This blog takes you behind the scenes of the writing of an academic history book – like a ‘making of’ featurette. Its aim is to make visible the traditionally invisible process of what it’s like for a university academic in the Humanities to write a research monograph, i.e. a single-authored 100,00 word book.

I’m a History Fellow at Somerville College, Oxford, and the book I’m writing has a working title of The Elusive Church: Luther, Poland and the Early Reformation. This project is supported by a British Academy Mid Career Fellowship (2012-13).

On these pages, you'll find a regular 'log' of how the book is progressing, plus information about the project. I welcome your comments and thoughts - whether you're studying or teaching history at school or university, or writing non-fiction yourself...

Monday, 26 August 2013


I’ve finally laboured to the end of Chapter 10 of the monograph. What I had envisaged as a light-touch, comparative, brief sketch of attitudes towards the Reformation around the courts of Europe has turned into the longest chapter in the entire book, currently weighing in at 45 pages.

So long as the chapter isn’t so long as to be boring (and the risk of reader boredom rises exponentially with every page), the main problem with a heavy-weight final chapter is that it might unbalance the book. I’ve always had a sense that writing a monograph is a bit like building a bridge, that you have be mindful of which sections are going to be the most load-bearing. It feels instinctively right to have a brief and arresting introduction, the meatiest chapters in the middle, and then (like an athlete) to give the reader a warm-down in the final chapter or so, a gentle descent towards the end. But readers of this book will find that, rather than limbering down with dignity, the MS as it stands revs up dramatically in the last chapter.

I currently feel that the book argument requires this, because the comparative material has to come at the end (after the Polish case-study has been presented), and it has have some minimum level of detail, precision and close argument in order to be convincing. I think readers don’t like being taken by surprise, however, so the introduction will have to flag up what the reading experience is going to be like, and what to expect when. Perhaps it should include a diagram, saying ‘this book is not like this’

‘But like this, less elegant but hopefully still exciting’...

Tuesday, 6 August 2013

The Fictions of Book Writing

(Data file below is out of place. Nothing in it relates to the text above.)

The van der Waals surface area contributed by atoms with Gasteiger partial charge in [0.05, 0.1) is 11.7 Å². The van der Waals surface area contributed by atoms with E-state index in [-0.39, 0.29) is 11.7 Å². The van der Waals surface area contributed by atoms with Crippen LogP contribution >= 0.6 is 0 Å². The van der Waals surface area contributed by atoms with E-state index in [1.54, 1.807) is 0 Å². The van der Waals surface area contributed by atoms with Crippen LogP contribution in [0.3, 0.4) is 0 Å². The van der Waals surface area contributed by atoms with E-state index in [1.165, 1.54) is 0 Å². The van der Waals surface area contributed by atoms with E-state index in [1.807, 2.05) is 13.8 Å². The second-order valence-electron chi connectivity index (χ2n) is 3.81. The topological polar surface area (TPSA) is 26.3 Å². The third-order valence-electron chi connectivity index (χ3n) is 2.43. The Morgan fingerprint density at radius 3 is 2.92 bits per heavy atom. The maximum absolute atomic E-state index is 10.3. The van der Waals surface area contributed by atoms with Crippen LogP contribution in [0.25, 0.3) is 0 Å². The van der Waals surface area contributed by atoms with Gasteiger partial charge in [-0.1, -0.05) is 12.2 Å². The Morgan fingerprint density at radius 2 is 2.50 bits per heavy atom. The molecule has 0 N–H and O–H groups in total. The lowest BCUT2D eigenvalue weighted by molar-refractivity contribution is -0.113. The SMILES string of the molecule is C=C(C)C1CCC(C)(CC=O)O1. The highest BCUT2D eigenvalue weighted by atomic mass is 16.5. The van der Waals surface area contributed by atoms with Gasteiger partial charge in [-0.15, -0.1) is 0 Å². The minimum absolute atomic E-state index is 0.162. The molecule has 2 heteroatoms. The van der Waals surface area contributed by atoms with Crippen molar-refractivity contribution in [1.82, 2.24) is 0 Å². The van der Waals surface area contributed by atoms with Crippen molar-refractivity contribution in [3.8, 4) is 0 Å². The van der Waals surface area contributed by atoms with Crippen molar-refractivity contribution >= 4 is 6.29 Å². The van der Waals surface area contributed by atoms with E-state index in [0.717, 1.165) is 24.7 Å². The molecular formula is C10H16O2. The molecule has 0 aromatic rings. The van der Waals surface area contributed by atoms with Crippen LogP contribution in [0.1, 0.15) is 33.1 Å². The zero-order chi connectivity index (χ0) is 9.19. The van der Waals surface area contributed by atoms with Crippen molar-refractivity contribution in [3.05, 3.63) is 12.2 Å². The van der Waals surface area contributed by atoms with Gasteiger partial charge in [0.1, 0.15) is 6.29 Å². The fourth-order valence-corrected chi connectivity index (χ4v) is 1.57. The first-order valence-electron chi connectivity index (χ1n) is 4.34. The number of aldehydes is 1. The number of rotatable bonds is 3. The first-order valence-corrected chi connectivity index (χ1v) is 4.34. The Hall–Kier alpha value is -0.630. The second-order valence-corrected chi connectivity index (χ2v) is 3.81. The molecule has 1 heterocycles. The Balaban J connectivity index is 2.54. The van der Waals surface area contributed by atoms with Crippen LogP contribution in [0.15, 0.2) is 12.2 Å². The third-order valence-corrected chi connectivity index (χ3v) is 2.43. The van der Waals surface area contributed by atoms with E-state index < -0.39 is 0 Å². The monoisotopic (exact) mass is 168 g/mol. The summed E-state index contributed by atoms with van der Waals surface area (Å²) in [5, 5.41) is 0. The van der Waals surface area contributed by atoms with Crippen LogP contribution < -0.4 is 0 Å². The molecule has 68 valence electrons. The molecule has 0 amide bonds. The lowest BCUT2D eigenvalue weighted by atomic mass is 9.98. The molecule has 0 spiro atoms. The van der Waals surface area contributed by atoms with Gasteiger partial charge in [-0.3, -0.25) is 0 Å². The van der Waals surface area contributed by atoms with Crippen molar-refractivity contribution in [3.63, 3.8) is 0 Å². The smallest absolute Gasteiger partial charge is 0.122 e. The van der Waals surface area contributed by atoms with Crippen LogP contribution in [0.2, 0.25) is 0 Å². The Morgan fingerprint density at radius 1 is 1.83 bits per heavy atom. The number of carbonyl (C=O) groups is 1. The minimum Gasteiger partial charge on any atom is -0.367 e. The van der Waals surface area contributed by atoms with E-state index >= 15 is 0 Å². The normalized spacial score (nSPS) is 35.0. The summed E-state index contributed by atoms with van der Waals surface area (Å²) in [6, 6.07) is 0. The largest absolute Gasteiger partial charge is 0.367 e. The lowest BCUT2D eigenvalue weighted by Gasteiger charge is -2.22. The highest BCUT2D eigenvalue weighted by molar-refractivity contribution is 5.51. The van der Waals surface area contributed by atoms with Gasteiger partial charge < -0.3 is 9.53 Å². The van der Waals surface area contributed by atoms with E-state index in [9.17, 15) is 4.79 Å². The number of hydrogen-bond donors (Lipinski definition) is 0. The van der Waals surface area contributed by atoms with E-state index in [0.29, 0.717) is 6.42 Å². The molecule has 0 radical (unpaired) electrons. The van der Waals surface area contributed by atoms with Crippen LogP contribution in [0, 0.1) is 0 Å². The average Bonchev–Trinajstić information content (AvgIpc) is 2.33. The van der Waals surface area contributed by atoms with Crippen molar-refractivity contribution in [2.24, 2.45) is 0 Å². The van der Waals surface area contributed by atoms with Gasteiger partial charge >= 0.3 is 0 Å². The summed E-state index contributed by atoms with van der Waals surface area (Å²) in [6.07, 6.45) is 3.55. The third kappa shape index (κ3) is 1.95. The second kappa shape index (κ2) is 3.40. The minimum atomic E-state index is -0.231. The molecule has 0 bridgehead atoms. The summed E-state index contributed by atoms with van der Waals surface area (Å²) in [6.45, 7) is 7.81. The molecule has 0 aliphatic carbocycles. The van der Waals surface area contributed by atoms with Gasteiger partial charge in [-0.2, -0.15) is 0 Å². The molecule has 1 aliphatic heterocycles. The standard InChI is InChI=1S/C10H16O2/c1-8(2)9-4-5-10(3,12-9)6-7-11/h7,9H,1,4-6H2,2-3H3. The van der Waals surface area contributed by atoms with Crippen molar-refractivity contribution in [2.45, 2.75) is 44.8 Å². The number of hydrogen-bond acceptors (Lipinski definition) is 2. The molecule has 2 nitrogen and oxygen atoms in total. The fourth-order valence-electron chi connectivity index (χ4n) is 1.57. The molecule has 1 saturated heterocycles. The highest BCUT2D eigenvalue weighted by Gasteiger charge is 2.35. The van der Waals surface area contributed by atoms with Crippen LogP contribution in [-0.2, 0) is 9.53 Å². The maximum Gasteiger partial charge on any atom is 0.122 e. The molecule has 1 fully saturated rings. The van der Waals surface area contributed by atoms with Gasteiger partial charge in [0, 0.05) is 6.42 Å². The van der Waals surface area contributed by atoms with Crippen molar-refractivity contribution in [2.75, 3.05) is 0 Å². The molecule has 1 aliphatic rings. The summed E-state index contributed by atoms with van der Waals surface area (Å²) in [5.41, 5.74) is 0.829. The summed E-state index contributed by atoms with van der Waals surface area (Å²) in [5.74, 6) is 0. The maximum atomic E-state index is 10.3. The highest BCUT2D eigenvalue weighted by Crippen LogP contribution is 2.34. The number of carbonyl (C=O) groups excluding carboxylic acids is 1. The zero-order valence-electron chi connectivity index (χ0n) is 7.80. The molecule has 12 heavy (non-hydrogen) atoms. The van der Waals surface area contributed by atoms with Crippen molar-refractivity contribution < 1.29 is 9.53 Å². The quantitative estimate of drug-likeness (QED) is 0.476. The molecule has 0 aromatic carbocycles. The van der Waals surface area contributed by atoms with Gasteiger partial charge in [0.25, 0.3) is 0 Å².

The monograph felt as if it were moving at a good, steady speed (like an athlete making it around a track) in the late spring, but since the summer holiday it has rather lost momentum. The point of a 2 week foreign holiday at this late stage in the book writing process (90% of book drafted) was to clear my head, so that I could come back to the last section fresh. It cleared my head a little too effectively,  and that  - coupled with a major house move - has showed that no matter how hard to you plan, how determined and self-disciplined you aspire to be, how keenly you try to coax your brain into deep historical analysis, sometimes life gets in the way. Writing a monograph is all about persuading yourself you have, and can maintain, control – of your routine & motivation over a period of months and years, of the stupefying mass of material you are trying to shape into a crystal-clear argument, and even of the external factors which can so easily sap a writer’s concentration and energy. In that sense, writing a book involves telling oneself a lot of fictions, in order to make task in hand appear achievable.

So I am now labouring through chapter 10, in which the Reformation stance (and religious language) of Zygmunt I of Poland is compared with that of Charles V, Henry VIII of England and Francis I of France. I had thought this would be a straightforward and relatively quick chapter, but having typed that sentence I now realise just how unlikely that always was.

There are technically about 7 weeks left of the British Academy Fellowship, the year of sabbatical I have to write the book, and now I have a dilemma. Part of me thinks the priority is to use the remaining time to edit what has already written into good shape. Such editing needs a good, concentrated chunk to time, when the fine detail of the chapters can mesh together (ideally!). Part of me, however, thinks the more pressing task is to finish the draft itself, to press on with this chunky last chapter, so that I can at least have the psychological satisfaction and comfort, come October, that there is an entire book manuscript in existence (whatever state that MS might actually be in). So I’m still deciding whether to impose a strict guillotine on Chapter 10, or whether to keep ploughing on, until I have finally worked out exactly what Francis I thought about his own Lutherans…